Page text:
Tuesday, March 25, 2003

Nothing to say about Topic A. Nothing to say. Helpless with anger and guilt. Nothing to say.

Acquired two last books before leaving SF at City Lights: Laura Mullen's The Tales of Horror and an essay on Oppen by Susan Thackrey, George Oppen: A Radical Practice. This will probably pull me deeper into my Heidegger fixation. Had to return an overdue book to the library today that I checked out a year ago and never read about Heidegger called Poetic Thinking. Of course glancing through it before returning it I wanted to read it. I've acquired all these books and I don't want to read them, I want to read an academic book on a topic I already know. Being willing to encounter only what one already knows is of course the quintessential Heideggerian situation, and the origin of Sartre's bad faith. Being human is a surrealism.

I do find myself able to read Matt Zapruder's American Linden for some reason—they demonstrate a kind of humane surrealism (Surrealism Is a Humanism). Here's a short poem of his that speaks very well to my own process of writing, when I'm able to write, when I'm able to think. I like how it starts with morning, because I find that mid-morning between ten and noon is my own peak creative time:
Before the Poem

Morning plays a fine false tune in the crook of the tree.
I get up to dance, I sit down.
Each leaf is a possible ending.
Great events are taking place in the house across the street.
Four actors rehearse a play I have written and left on their threshold.
Their shadows move from window to window, disappearing and reappearing.
I could shrink the world into a clouded watchglass, this is proven.

No matter which way I swivel my head,
there is light on the edge of the teacup.

I turn back
from a great abyss.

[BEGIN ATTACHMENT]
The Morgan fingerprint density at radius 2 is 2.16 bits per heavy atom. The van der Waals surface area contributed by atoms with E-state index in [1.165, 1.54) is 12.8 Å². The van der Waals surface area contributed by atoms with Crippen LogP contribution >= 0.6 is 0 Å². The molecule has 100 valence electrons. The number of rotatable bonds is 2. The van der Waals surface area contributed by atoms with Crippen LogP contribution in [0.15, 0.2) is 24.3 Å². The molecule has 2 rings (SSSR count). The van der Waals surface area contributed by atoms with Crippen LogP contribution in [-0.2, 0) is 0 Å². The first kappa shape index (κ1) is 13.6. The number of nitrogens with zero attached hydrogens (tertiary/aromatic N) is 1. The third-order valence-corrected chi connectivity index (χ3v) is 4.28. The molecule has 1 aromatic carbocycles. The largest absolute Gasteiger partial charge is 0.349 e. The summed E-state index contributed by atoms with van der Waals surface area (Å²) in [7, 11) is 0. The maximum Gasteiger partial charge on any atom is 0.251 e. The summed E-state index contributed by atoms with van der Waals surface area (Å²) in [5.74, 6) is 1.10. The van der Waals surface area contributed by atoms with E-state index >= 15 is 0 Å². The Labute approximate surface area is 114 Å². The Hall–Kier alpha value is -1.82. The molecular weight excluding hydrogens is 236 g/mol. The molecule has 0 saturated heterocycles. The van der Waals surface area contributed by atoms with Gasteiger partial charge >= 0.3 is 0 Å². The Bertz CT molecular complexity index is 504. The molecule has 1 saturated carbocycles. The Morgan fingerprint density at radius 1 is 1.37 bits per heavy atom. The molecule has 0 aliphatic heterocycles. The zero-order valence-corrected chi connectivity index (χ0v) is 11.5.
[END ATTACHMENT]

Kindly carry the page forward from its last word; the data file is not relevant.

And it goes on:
What separates this from the kind of domestic strangeness that characterizes much of James Tate's work, or Ashbery's? Maybe its quietness, maybe the sense the poem conveys of there being a great deal at stake, even as it thematizes the poet's solipsism. Or maybe it's in the voice of a reader, moving from poem to poem ("I get up to dance, I sit down. / Each leaf is a possible ending") looking up out at the window, looking down at the page. So not only does the poem speak to my sense of the creative process—the hush that takes over my mind when I'm trying to read, a kind of papery stifling, which suddenly opens and becomes the choice of writing or not writing, a choice that didn't seem to exist before that moment—it also recreates the sense I get when reading poems. I read poems like this—I mean a whole book, leaf by leaf—very rarely. It reminds me of what it was like to sit on the couch last fall and read through all of Harmonium. Zapruder's poems doubles the experience of the reader into the experience of the writer, so that the poem is a kind of rewriting or rediscovery of the territoryof this Wallace Stevens poem:
The House Was Quiet and the World Was Calm

The house was quiet and the world was calm.
The reader became the book; and summer night

Was like the conscious being of the book.
The house was quiet and the world was calm.

The words were spoken as if there was no book,
Except that the reader leaned above the page,

Wanted to lean, wanted much most to be
The scholar to whom his book is true, to whom

The summer night is like a perfection of thought.
The house was quiet because it had to be.

The quiet was part of the meaning, part of the mind:
The access of perfection to the page.

And the world was calm. The truth in calm world,
In which there is no other meaning, itself

Is calm, itself is summer and night, itself
Is the reader leaning late and reading there.

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